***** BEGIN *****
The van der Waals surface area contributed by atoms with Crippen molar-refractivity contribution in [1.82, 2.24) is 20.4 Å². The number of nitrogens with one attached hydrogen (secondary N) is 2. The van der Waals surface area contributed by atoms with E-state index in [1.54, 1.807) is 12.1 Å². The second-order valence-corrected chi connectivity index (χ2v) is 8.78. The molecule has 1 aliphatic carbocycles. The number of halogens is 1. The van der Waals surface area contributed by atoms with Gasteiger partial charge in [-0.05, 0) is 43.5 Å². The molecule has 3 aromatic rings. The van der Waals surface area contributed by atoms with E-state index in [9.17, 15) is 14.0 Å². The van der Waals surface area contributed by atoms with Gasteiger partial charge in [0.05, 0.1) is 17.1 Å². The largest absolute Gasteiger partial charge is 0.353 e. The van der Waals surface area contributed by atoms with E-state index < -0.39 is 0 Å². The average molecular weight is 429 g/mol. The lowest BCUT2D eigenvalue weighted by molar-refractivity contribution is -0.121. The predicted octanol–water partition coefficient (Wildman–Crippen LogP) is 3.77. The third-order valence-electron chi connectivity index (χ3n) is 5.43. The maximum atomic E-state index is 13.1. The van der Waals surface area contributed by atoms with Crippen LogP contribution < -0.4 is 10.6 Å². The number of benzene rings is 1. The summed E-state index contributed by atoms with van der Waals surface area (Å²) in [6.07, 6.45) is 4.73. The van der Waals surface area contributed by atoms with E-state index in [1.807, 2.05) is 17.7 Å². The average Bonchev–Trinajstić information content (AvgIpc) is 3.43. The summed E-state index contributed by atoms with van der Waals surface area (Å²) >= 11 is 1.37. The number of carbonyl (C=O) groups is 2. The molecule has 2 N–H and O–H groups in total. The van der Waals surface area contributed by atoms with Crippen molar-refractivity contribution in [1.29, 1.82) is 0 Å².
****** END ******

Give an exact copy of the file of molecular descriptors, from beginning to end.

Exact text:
The van der Waals surface area contributed by atoms with Crippen molar-refractivity contribution in [1.82, 2.24) is 20.4 Å². The number of nitrogens with one attached hydrogen (secondary N) is 2. The van der Waals surface area contributed by atoms with E-state index in [1.54, 1.807) is 12.1 Å². The second-order valence-corrected chi connectivity index (χ2v) is 8.78. The molecule has 1 aliphatic carbocycles. The number of halogens is 1. The van der Waals surface area contributed by atoms with Gasteiger partial charge in [-0.05, 0) is 43.5 Å². The molecule has 3 aromatic rings. The van der Waals surface area contributed by atoms with E-state index in [9.17, 15) is 14.0 Å². The van der Waals surface area contributed by atoms with Gasteiger partial charge in [0.05, 0.1) is 17.1 Å². The largest absolute Gasteiger partial charge is 0.353 e. The van der Waals surface area contributed by atoms with E-state index < -0.39 is 0 Å². The average molecular weight is 429 g/mol. The lowest BCUT2D eigenvalue weighted by molar-refractivity contribution is -0.121. The predicted octanol–water partition coefficient (Wildman–Crippen LogP) is 3.77. The third-order valence-electron chi connectivity index (χ3n) is 5.43. The maximum atomic E-state index is 13.1. The van der Waals surface area contributed by atoms with Crippen LogP contribution < -0.4 is 10.6 Å². The number of benzene rings is 1. The summed E-state index contributed by atoms with van der Waals surface area (Å²) in [6.07, 6.45) is 4.73. The van der Waals surface area contributed by atoms with E-state index in [1.807, 2.05) is 17.7 Å². The average Bonchev–Trinajstić information content (AvgIpc) is 3.43. The summed E-state index contributed by atoms with van der Waals surface area (Å²) >= 11 is 1.37. The number of carbonyl (C=O) groups is 2. The molecule has 2 N–H and O–H groups in total. The van der Waals surface area contributed by atoms with Crippen molar-refractivity contribution in [1.29, 1.82) is 0 Å².